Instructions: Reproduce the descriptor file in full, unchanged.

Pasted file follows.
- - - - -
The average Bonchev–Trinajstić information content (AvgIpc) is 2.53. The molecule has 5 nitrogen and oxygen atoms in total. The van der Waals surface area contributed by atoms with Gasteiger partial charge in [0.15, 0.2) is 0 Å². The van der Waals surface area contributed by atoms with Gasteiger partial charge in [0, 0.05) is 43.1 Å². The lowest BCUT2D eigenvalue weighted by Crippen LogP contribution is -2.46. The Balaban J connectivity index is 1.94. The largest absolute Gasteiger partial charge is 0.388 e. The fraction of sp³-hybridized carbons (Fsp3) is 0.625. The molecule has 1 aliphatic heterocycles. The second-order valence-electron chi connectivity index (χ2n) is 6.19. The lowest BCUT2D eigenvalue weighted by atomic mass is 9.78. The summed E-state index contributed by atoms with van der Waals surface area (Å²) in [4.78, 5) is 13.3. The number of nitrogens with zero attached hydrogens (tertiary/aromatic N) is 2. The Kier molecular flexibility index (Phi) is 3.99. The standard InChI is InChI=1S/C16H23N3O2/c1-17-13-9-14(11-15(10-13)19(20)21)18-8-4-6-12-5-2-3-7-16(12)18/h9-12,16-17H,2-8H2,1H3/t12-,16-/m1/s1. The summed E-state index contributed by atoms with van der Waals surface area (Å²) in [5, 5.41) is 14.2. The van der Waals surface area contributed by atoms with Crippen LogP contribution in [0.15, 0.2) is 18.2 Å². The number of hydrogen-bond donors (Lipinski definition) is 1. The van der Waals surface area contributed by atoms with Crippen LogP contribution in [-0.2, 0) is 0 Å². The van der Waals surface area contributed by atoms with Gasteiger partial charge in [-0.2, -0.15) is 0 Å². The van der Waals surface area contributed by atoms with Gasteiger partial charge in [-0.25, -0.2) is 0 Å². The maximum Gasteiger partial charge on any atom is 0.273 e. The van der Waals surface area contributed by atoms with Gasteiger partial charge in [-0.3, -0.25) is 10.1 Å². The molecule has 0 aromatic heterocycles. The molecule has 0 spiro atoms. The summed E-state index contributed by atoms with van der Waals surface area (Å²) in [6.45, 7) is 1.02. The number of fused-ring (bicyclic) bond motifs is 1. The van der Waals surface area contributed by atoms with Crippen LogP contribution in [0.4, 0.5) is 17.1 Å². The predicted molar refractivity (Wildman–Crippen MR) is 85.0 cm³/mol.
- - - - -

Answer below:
The average Bonchev–Trinajstić information content (AvgIpc) is 2.53. The molecule has 5 nitrogen and oxygen atoms in total. The van der Waals surface area contributed by atoms with Gasteiger partial charge in [0.15, 0.2) is 0 Å². The van der Waals surface area contributed by atoms with Gasteiger partial charge in [0, 0.05) is 43.1 Å². The lowest BCUT2D eigenvalue weighted by Crippen LogP contribution is -2.46. The Balaban J connectivity index is 1.94. The largest absolute Gasteiger partial charge is 0.388 e. The fraction of sp³-hybridized carbons (Fsp3) is 0.625. The molecule has 1 aliphatic heterocycles. The second-order valence-electron chi connectivity index (χ2n) is 6.19. The lowest BCUT2D eigenvalue weighted by atomic mass is 9.78. The summed E-state index contributed by atoms with van der Waals surface area (Å²) in [4.78, 5) is 13.3. The number of nitrogens with zero attached hydrogens (tertiary/aromatic N) is 2. The Kier molecular flexibility index (Phi) is 3.99. The standard InChI is InChI=1S/C16H23N3O2/c1-17-13-9-14(11-15(10-13)19(20)21)18-8-4-6-12-5-2-3-7-16(12)18/h9-12,16-17H,2-8H2,1H3/t12-,16-/m1/s1. The summed E-state index contributed by atoms with van der Waals surface area (Å²) in [5, 5.41) is 14.2. The van der Waals surface area contributed by atoms with Crippen LogP contribution in [0.15, 0.2) is 18.2 Å². The number of hydrogen-bond donors (Lipinski definition) is 1. The van der Waals surface area contributed by atoms with Crippen LogP contribution in [-0.2, 0) is 0 Å². The van der Waals surface area contributed by atoms with Gasteiger partial charge in [-0.2, -0.15) is 0 Å². The van der Waals surface area contributed by atoms with Gasteiger partial charge in [-0.25, -0.2) is 0 Å². The maximum Gasteiger partial charge on any atom is 0.273 e. The van der Waals surface area contributed by atoms with Gasteiger partial charge in [-0.3, -0.25) is 10.1 Å². The molecule has 0 aromatic heterocycles. The molecule has 0 spiro atoms. The summed E-state index contributed by atoms with van der Waals surface area (Å²) in [6.45, 7) is 1.02. The number of fused-ring (bicyclic) bond motifs is 1. The van der Waals surface area contributed by atoms with Crippen LogP contribution in [0.4, 0.5) is 17.1 Å². The predicted molar refractivity (Wildman–Crippen MR) is 85.0 cm³/mol.